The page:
Every practitioner yearns for inspiration. It fuels the creative process with desire and motivation. However, it seems unclear what inspiration exactly is and where it comes from. Practitioners can experience an obscure state of being inspired without knowing how and why it happened. Possibly they can remember something they saw or experienced beforehand that made them feel inspired. These inspiring ‘things’ or ‘happenings’ can be called sources of inspiration. These sources of inspiration, from the practitioners’ point of view, have not been extensively researched within the fields of art and design. Designers and artists themselves do not often reveal their sources of inspiration, as if they ought to be protected or sourcing external inspiration was embarrassing. However, the surrounding world is so filled with visual and other kinds of stimulus that it would be nearly impossible not to be influenced or inspired by some of them. Even if a practitioner were to attempt to create something in an empty vacuum with nothing but her own mind, would that mind not be already filled with all kinds of impressions of the life lived, and a myriad of things seen, experienced, and learned? Memories of childhood entangled with stories read and heard, sunsets and sunrises seen in famous landscape paintings confused with real-life experiences. Throughout this study, I try to trace how consciously selected sources of inspiration influence the creative process and its outcome. I investigate specifically: 1) the relationship between the practitioner and the source of inspiration, 2) the differences between inspiration and copying, and 3) the idea of shared authorship. I conduct this study as a practitioner who is simultaneously the artist and the researcher, opening up my own creative process to the investigation. In this way, new information can be sourced from the inside of the process, hoping to discover aspects that will interest other practitioners and the field of creative studies in general. I hope to demonstrate the possible threads we weave between makers, eras and cultures and shed light upon the concept of inspiration. As the artistic components of this study, I executed three exhibitions and numerous artefacts (in ceramics, glass, and textile) in which the influence of the sources of inspiration was materialized. These artefacts are presented as a catalogue at the end of this study. In addition, as part of the theoretical foundation, I try to outline the concept of inspiration, sources of inspiration and becoming/ being inspired. I do this by exploring neighbouring themes such as imitation, intertextuality and appropriation. I also draw from the history of inspiration and investigate how the general understanding of the topic has developed through time. The centre of this study lies in a collaboration–like relationship between the practitioner and sources of inspiration. The word collaboration might seem unexpected in this context, but since sources of inspiration often greatly affect the creative process, I believe their role should be given the attention it deserves. Sources participate in initiating the process and accompanying the practitioner along the way, almost like physically absent family members or long-time friends. As a practitioner, I form an inner dialogue with them. Even without spoken words, sources can speak to a practitioner who has learned to listen to them. Often these relationships can endure for many years, or even a lifetime.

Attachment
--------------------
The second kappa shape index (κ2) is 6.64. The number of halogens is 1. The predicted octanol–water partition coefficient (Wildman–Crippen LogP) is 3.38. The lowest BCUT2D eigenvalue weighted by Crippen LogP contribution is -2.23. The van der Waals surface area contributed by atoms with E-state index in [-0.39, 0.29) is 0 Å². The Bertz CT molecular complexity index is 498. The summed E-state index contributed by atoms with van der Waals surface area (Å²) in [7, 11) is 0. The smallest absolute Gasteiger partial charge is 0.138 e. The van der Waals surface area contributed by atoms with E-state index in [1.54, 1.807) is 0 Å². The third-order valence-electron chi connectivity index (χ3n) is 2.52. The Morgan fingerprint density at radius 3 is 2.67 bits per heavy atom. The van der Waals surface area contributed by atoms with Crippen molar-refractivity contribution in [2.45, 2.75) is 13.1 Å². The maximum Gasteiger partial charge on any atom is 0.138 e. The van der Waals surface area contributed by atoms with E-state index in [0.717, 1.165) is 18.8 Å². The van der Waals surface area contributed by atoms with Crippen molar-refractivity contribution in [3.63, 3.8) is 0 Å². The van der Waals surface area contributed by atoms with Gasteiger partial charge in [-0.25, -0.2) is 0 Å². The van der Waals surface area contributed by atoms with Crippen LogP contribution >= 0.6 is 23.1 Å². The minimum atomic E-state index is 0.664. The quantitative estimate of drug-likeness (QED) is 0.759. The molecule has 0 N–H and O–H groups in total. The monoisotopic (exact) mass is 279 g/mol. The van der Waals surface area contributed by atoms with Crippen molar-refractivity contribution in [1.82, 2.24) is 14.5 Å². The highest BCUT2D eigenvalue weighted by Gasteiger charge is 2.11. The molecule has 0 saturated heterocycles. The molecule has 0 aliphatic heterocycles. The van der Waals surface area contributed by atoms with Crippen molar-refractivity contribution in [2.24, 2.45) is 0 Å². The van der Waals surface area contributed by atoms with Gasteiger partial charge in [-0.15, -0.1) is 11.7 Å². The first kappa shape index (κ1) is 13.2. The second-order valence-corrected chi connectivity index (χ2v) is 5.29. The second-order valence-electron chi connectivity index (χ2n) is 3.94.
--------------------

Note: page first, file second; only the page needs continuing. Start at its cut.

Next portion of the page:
|Translated title of the contribution||The Making of Inspiration: From Monet to Warhol and beyond|
|Place of Publication||Espoo, Finland|
|Publication status||Published - 2022|
|MoE publication type||G4 Doctoral dissertation (monograph)|
- creative process